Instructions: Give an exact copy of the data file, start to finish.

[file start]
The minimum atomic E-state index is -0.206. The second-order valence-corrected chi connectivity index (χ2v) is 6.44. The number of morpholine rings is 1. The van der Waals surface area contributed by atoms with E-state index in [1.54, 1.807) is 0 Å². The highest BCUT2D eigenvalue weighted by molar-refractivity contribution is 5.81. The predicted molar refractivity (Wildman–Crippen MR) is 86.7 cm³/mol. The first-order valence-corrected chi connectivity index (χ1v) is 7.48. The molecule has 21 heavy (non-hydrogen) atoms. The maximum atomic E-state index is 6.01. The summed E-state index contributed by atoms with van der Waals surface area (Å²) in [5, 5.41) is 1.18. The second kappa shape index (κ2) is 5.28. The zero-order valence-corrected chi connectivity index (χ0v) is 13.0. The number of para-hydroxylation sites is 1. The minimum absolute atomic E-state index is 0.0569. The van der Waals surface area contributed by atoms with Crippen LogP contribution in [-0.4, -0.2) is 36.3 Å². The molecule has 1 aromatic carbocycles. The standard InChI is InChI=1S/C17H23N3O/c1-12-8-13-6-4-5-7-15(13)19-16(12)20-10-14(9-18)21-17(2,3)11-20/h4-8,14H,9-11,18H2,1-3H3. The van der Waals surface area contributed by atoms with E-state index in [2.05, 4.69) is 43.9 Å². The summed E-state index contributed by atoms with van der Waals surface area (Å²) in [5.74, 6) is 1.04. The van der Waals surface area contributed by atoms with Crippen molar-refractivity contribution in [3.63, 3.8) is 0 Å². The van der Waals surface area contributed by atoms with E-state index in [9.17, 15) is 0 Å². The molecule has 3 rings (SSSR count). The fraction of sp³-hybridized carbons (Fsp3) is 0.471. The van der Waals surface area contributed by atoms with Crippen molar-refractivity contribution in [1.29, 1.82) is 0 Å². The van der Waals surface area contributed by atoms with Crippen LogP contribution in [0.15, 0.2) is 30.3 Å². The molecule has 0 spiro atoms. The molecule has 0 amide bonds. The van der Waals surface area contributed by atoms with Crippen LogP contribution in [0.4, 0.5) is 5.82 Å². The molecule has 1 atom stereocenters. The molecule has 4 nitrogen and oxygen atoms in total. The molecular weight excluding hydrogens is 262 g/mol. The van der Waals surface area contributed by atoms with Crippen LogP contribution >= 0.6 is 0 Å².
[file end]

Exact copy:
The minimum atomic E-state index is -0.206. The second-order valence-corrected chi connectivity index (χ2v) is 6.44. The number of morpholine rings is 1. The van der Waals surface area contributed by atoms with E-state index in [1.54, 1.807) is 0 Å². The highest BCUT2D eigenvalue weighted by molar-refractivity contribution is 5.81. The predicted molar refractivity (Wildman–Crippen MR) is 86.7 cm³/mol. The first-order valence-corrected chi connectivity index (χ1v) is 7.48. The molecule has 21 heavy (non-hydrogen) atoms. The maximum atomic E-state index is 6.01. The summed E-state index contributed by atoms with van der Waals surface area (Å²) in [5, 5.41) is 1.18. The second kappa shape index (κ2) is 5.28. The zero-order valence-corrected chi connectivity index (χ0v) is 13.0. The number of para-hydroxylation sites is 1. The minimum absolute atomic E-state index is 0.0569. The van der Waals surface area contributed by atoms with Crippen LogP contribution in [-0.4, -0.2) is 36.3 Å². The molecule has 1 aromatic carbocycles. The standard InChI is InChI=1S/C17H23N3O/c1-12-8-13-6-4-5-7-15(13)19-16(12)20-10-14(9-18)21-17(2,3)11-20/h4-8,14H,9-11,18H2,1-3H3. The van der Waals surface area contributed by atoms with E-state index in [2.05, 4.69) is 43.9 Å². The summed E-state index contributed by atoms with van der Waals surface area (Å²) in [5.74, 6) is 1.04. The van der Waals surface area contributed by atoms with Crippen molar-refractivity contribution in [3.63, 3.8) is 0 Å². The van der Waals surface area contributed by atoms with E-state index in [9.17, 15) is 0 Å². The molecule has 3 rings (SSSR count). The fraction of sp³-hybridized carbons (Fsp3) is 0.471. The van der Waals surface area contributed by atoms with Crippen molar-refractivity contribution in [1.29, 1.82) is 0 Å². The van der Waals surface area contributed by atoms with Crippen LogP contribution in [0.15, 0.2) is 30.3 Å². The molecule has 0 spiro atoms. The molecule has 0 amide bonds. The van der Waals surface area contributed by atoms with Crippen LogP contribution in [0.4, 0.5) is 5.82 Å². The molecule has 1 atom stereocenters. The molecule has 4 nitrogen and oxygen atoms in total. The molecular weight excluding hydrogens is 262 g/mol. The van der Waals surface area contributed by atoms with Crippen LogP contribution >= 0.6 is 0 Å².